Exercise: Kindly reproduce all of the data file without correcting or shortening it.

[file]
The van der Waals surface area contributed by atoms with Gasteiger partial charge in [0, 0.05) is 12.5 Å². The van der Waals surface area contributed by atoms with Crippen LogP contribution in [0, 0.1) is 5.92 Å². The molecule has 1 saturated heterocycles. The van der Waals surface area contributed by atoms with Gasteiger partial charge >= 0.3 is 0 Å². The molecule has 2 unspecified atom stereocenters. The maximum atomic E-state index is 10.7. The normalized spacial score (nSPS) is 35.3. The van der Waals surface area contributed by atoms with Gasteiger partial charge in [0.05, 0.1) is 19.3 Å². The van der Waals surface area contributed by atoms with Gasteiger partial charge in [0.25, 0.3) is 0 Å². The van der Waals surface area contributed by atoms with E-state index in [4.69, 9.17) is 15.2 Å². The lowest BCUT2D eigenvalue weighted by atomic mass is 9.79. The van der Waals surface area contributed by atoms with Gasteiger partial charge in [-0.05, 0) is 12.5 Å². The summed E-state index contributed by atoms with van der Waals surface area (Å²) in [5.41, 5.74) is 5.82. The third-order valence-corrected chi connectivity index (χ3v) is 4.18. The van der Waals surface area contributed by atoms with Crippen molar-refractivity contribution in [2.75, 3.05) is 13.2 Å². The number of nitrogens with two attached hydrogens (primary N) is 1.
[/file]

The van der Waals surface area contributed by atoms with Gasteiger partial charge in [0, 0.05) is 12.5 Å². The van der Waals surface area contributed by atoms with Crippen LogP contribution in [0, 0.1) is 5.92 Å². The molecule has 1 saturated heterocycles. The van der Waals surface area contributed by atoms with Gasteiger partial charge >= 0.3 is 0 Å². The molecule has 2 unspecified atom stereocenters. The maximum atomic E-state index is 10.7. The normalized spacial score (nSPS) is 35.3. The van der Waals surface area contributed by atoms with Gasteiger partial charge in [0.05, 0.1) is 19.3 Å². The van der Waals surface area contributed by atoms with Gasteiger partial charge in [0.25, 0.3) is 0 Å². The van der Waals surface area contributed by atoms with E-state index in [4.69, 9.17) is 15.2 Å². The lowest BCUT2D eigenvalue weighted by atomic mass is 9.79. The van der Waals surface area contributed by atoms with Gasteiger partial charge in [-0.05, 0) is 12.5 Å². The summed E-state index contributed by atoms with van der Waals surface area (Å²) in [5.41, 5.74) is 5.82. The third-order valence-corrected chi connectivity index (χ3v) is 4.18. The van der Waals surface area contributed by atoms with Crippen molar-refractivity contribution in [2.75, 3.05) is 13.2 Å². The number of nitrogens with two attached hydrogens (primary N) is 1.